Kevin, I didn’t sit and take time to read this post until this morning! I am also a true believer that the Christmas tree is a symbol of history, memories and love! I have ornaments that my daughter made in pre-school. they go up every year with all her other creations! Even through eh terrible adolescent years when she hated them being out there front and center!! lol Ornaments from trips and from friends and family… they are as wonderful a gift as a piece of jewelry….you may only bring them out once a year but it is like taking a journey through time and visiting with every moment and person connected. And I love the glass red ball inside the clear glass ball! The tree is beautiful! And Lily is a doll. Thank you for rescuing her. All of my four little chihuahua x’s are rescues! Merry Christmas!!

  42. Annette says:

    Hi Kevin, thank you for sharing your stories with us. My partner and I had a good laugh at the Lily antics. We have three dogs, all were rescues, one a doberman/lab/??? mix and the other two are Blue Tic Coon hounds so we can certainly relate. There is nothing like a hound dog! They really bring joy, as well as teaching us patience.

  43. Kevin – I wish I was your neighbor.

    I love coming to your blog because I feel like I just stepped into a friend’s warm and inviting home.

    And I love your tutorials because they are just easy to follow and even when I don’t have the time to do them, they inspire me to want to make some time to do them!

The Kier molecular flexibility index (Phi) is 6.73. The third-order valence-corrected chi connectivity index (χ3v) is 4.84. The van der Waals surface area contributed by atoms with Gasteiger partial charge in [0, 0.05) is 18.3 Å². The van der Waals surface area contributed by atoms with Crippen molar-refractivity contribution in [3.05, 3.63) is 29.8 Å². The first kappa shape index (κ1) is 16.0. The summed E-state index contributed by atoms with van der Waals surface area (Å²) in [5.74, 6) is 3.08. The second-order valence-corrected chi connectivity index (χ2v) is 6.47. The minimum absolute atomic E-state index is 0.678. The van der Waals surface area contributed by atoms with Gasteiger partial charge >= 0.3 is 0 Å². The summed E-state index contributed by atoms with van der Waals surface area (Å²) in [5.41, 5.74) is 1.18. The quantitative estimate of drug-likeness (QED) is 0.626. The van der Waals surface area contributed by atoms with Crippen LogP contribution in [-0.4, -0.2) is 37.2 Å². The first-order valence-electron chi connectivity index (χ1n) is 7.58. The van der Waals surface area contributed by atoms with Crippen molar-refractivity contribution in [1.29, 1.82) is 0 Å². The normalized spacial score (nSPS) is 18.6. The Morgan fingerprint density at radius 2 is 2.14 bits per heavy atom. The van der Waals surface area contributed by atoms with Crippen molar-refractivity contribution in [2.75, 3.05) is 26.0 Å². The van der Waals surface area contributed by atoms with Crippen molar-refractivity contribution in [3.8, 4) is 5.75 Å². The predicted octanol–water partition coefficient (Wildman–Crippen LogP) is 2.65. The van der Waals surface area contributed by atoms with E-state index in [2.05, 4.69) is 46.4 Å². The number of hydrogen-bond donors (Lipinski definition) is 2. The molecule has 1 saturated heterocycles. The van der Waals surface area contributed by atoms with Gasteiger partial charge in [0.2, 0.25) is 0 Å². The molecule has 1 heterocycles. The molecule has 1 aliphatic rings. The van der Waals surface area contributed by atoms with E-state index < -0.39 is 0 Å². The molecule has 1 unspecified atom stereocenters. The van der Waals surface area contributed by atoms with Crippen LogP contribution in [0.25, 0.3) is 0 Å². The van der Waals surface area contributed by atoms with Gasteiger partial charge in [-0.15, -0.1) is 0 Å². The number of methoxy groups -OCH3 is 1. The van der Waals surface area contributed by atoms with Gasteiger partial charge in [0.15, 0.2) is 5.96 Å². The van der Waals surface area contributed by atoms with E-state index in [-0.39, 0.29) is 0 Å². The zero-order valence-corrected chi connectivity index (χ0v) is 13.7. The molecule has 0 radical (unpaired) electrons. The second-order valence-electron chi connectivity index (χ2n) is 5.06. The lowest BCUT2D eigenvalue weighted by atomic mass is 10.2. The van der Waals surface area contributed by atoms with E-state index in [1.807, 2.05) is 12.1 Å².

And I love your beagle…..I have dachshunds.

  44. Pam says:

    One thing I’ve started to do is to collect random, faceted (and sometimes cut) glass pendants from long-lost lighting fixtures. They don’t have to match and they make great icicles that reflect light wonderfully on a Christmas tree. You can easily find odd pedants in yard sales during the summer, and can buy them usually for less than a dollar. They make great Christmas tree decorations, and they’re very Victorian.

  45. Peggy Herron says:

    Merry Christmas to all. I look foward to your postings every week.
    Our tree has been up for a couple of weeks thanks to my sons enthusiasm . He did better with the lights this year because he listened to his wise mother. He hung the ornaments and helped roll the gingerbread for the first time. There are some advantages to having a thirty five year old son back home after all, even if he added a seventh cat to the household,